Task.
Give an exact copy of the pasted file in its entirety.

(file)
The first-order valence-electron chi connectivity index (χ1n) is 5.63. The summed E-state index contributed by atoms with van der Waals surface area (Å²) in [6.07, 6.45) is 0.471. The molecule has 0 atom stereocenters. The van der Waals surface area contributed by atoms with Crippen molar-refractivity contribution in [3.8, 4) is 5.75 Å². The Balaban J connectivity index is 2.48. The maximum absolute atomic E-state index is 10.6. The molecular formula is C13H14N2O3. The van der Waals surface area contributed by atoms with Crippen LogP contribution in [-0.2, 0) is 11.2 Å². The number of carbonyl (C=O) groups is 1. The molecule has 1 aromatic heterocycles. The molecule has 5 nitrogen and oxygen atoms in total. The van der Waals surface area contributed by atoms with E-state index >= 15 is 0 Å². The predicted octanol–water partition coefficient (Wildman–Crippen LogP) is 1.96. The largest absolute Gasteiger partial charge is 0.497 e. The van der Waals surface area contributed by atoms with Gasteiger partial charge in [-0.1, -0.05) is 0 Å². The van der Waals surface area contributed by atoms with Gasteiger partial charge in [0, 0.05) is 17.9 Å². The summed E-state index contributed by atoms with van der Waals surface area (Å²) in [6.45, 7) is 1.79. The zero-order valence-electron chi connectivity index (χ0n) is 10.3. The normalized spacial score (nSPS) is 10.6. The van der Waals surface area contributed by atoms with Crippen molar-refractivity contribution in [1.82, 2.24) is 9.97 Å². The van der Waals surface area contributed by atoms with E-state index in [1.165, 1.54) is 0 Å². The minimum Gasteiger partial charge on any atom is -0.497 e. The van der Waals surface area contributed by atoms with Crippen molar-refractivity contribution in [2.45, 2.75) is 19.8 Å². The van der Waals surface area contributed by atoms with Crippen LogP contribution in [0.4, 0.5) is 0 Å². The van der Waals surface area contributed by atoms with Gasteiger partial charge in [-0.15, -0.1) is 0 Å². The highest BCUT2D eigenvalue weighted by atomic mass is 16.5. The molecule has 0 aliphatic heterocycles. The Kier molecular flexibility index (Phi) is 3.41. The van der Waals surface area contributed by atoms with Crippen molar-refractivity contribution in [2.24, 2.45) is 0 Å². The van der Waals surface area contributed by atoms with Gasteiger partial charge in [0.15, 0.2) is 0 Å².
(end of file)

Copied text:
The first-order valence-electron chi connectivity index (χ1n) is 5.63. The summed E-state index contributed by atoms with van der Waals surface area (Å²) in [6.07, 6.45) is 0.471. The molecule has 0 atom stereocenters. The van der Waals surface area contributed by atoms with Crippen molar-refractivity contribution in [3.8, 4) is 5.75 Å². The Balaban J connectivity index is 2.48. The maximum absolute atomic E-state index is 10.6. The molecular formula is C13H14N2O3. The van der Waals surface area contributed by atoms with Crippen LogP contribution in [-0.2, 0) is 11.2 Å². The number of carbonyl (C=O) groups is 1. The molecule has 1 aromatic heterocycles. The molecule has 5 nitrogen and oxygen atoms in total. The van der Waals surface area contributed by atoms with E-state index >= 15 is 0 Å². The predicted octanol–water partition coefficient (Wildman–Crippen LogP) is 1.96. The largest absolute Gasteiger partial charge is 0.497 e. The van der Waals surface area contributed by atoms with Gasteiger partial charge in [-0.1, -0.05) is 0 Å². The van der Waals surface area contributed by atoms with Gasteiger partial charge in [0, 0.05) is 17.9 Å². The summed E-state index contributed by atoms with van der Waals surface area (Å²) in [6.45, 7) is 1.79. The zero-order valence-electron chi connectivity index (χ0n) is 10.3. The normalized spacial score (nSPS) is 10.6. The van der Waals surface area contributed by atoms with Crippen molar-refractivity contribution in [1.82, 2.24) is 9.97 Å². The van der Waals surface area contributed by atoms with E-state index in [1.165, 1.54) is 0 Å². The minimum Gasteiger partial charge on any atom is -0.497 e. The van der Waals surface area contributed by atoms with Crippen molar-refractivity contribution in [2.45, 2.75) is 19.8 Å². The van der Waals surface area contributed by atoms with Crippen LogP contribution in [0.4, 0.5) is 0 Å². The van der Waals surface area contributed by atoms with Gasteiger partial charge in [-0.15, -0.1) is 0 Å². The highest BCUT2D eigenvalue weighted by atomic mass is 16.5. The molecule has 0 aliphatic heterocycles. The Kier molecular flexibility index (Phi) is 3.41. The van der Waals surface area contributed by atoms with Crippen molar-refractivity contribution in [2.24, 2.45) is 0 Å². The van der Waals surface area contributed by atoms with Gasteiger partial charge in [0.15, 0.2) is 0 Å².